An example of an A* algorithm in action where nodes are cities connected with roads and h(x) is the straight-line distance to target point:

Key: green: start; blue: goal; orange: visited

The A* algorithm also has real-world applications. In this example, edges are railroads and h(x) is the great-circle distance (the shortest possible distance on a sphere) to the target. The algorithm is searching for a path between Washington, D.C. and Los Angeles.


Like breadth-first search, A* is complete and will always find a solution if one exists provided d ( x , y ) > ε > 0 for fixed ε .

If the heuristic function h is admissible, meaning that it never overestimates the actual minimal cost of reaching the goal, then A* is itself admissible (or optimal) if we do not use a closed set. If a closed set is used, then h must also be monotonic (or consistent) for A* to be optimal. This means that for any pair of adjacent nodes x and y, where d ( x , y ) denotes the length of the edge between them, we must have:

h ( x ) d ( x , y ) + h ( y )

This ensures that for any path X from the initial node to x:

L ( X ) + h ( x ) L ( X ) + d ( x , y ) + h ( y ) = L ( Y ) + h ( y )

where L is a function that denotes the length of a path, and Y is the path X extended to include y. In other words, it is impossible to decrease (total distance so far + estimated remaining distance) by extending a path to include a neighboring node. (This is analogous to the restriction to nonnegative edge weights in Dijkstra's algorithm.) Monotonicity implies admissibility when the heuristic estimate at any goal node itself is zero, since (letting P = (f,v1,v2,...,vn,g) be a shortest path from any node f to the nearest goal g):

h ( f ) d ( f , v 1 ) + h ( v 1 ) d ( f , v 1 ) + d ( v 1 , v 2 ) + h ( v 2 ) L ( P ) + h ( g ) = L ( P )

A* is also optimally efficient for any heuristic h, meaning that no optimal algorithm employing the same heuristic will expand fewer nodes than A*, except when there are multiple partial solutions where h exactly predicts the cost of the optimal path. Even in this case, for each graph there exists some order of breaking ties in the priority queue such that A* examines the fewest possible nodes.

Special cases

Dijkstra's algorithm, as another example of a uniform-cost search algorithm, can be viewed as a special case of A* where h ( x ) = 0 for all x. General depth-first search can be implemented using the A* by considering that there is a global counter C initialized with a very large value. Every time we process a node we assign C to all of its newly discovered neighbors. After each single assignment, we decrease the counter C by one. Thus the earlier a node is discovered, the higher its h ( x ) value. It should be noted, however, that both Dijkstra's algorithm and depth-first search can be implemented more efficiently without including a h ( x ) value at each node.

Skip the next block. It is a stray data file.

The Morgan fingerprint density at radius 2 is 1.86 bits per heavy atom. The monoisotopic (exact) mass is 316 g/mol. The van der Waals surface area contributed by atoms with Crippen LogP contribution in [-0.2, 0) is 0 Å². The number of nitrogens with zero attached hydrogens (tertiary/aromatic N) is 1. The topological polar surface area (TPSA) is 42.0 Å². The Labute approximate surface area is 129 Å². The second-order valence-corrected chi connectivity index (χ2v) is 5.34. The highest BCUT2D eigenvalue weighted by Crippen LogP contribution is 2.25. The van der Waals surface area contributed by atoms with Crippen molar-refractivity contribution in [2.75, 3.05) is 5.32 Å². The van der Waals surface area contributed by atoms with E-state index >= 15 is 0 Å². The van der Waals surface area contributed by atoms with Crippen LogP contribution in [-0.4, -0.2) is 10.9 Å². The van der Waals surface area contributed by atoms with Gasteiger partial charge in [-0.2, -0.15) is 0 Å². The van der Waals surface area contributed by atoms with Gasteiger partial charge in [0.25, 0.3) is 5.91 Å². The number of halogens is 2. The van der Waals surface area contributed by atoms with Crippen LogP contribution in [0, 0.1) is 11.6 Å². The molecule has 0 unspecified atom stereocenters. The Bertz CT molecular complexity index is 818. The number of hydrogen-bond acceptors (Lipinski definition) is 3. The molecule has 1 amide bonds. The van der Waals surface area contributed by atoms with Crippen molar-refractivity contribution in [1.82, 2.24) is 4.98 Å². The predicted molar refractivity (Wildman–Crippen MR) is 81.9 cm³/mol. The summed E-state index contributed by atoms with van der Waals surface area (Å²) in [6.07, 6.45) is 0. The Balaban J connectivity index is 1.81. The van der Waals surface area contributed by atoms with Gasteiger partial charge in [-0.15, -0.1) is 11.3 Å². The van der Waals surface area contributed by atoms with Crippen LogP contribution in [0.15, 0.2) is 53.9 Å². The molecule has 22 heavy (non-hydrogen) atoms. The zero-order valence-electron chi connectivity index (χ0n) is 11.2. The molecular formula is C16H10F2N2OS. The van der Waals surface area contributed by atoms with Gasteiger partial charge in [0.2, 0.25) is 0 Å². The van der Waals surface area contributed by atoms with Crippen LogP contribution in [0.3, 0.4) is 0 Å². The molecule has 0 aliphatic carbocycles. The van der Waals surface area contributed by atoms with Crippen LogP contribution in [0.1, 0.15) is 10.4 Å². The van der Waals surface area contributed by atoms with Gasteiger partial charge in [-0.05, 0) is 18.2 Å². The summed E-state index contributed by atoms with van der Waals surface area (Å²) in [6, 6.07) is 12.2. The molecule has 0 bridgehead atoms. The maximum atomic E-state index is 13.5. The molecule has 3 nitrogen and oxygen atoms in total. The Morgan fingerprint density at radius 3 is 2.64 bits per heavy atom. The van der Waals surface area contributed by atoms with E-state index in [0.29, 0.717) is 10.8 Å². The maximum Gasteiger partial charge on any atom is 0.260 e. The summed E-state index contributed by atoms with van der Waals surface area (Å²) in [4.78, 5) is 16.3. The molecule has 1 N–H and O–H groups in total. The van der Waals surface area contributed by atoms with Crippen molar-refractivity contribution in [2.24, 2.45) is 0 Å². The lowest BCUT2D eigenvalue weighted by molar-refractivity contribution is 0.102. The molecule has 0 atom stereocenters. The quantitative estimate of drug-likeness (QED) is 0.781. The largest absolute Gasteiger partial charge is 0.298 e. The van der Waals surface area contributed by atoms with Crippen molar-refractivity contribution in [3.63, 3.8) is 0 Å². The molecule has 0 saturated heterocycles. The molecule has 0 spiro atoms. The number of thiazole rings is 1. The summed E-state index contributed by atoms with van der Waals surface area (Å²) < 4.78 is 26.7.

Implementation details

There are a number of simple optimizations or implementation details that can significantly affect the performance of an A* implementation. The first detail to note is that the way the priority queue handles ties can have a significant effect on performance in some situations. If ties are broken so the queue behaves in a LIFO manner, A* will behave like depth-first search among equal cost paths (avoiding exploring more than one equally optimal solution).

When a path is required at the end of the search, it is common to keep with each node a reference to that node's parent. At the end of the search these references can be used to recover the optimal path. If these references are being kept then it can be important that the same node doesn't appear in the priority queue more than once (each entry corresponding to a different path to the node, and each with a different cost). A standard approach here is to check if a node about to be added already appears in the priority queue. If it does, then the priority and parent pointers are changed to correspond to the lower cost path. A standard binary heap based priority queue does not directly support the operation of searching for one of its elements, but it can be augmented with a hash table that maps elements to their position in the heap, allowing this decrease-priority operation to be performed in logarithmic time. Alternatively, a Fibonacci heap can perform the same decrease-priority operations in constant amortized time.

Admissibility and optimality

A* is admissible and considers fewer nodes than any other admissible search algorithm with the same heuristic. This is because A* uses an "optimistic" estimate of the cost of a path through every node that it considers—optimistic in that the true cost of a path through that node to the goal will be at least as great as the estimate. But, critically, as far as A* "knows", that optimistic estimate might be achievable.

To prove the admissibility of A*, the solution path returned by the algorithm is used as follows:

When A* terminates its search, it has found a path whose actual cost is lower than the estimated cost of any path through any open node. But since those estimates are optimistic, A* can safely ignore those nodes. In other words, A* will never overlook the possibility of a lower-cost path and so is admissible.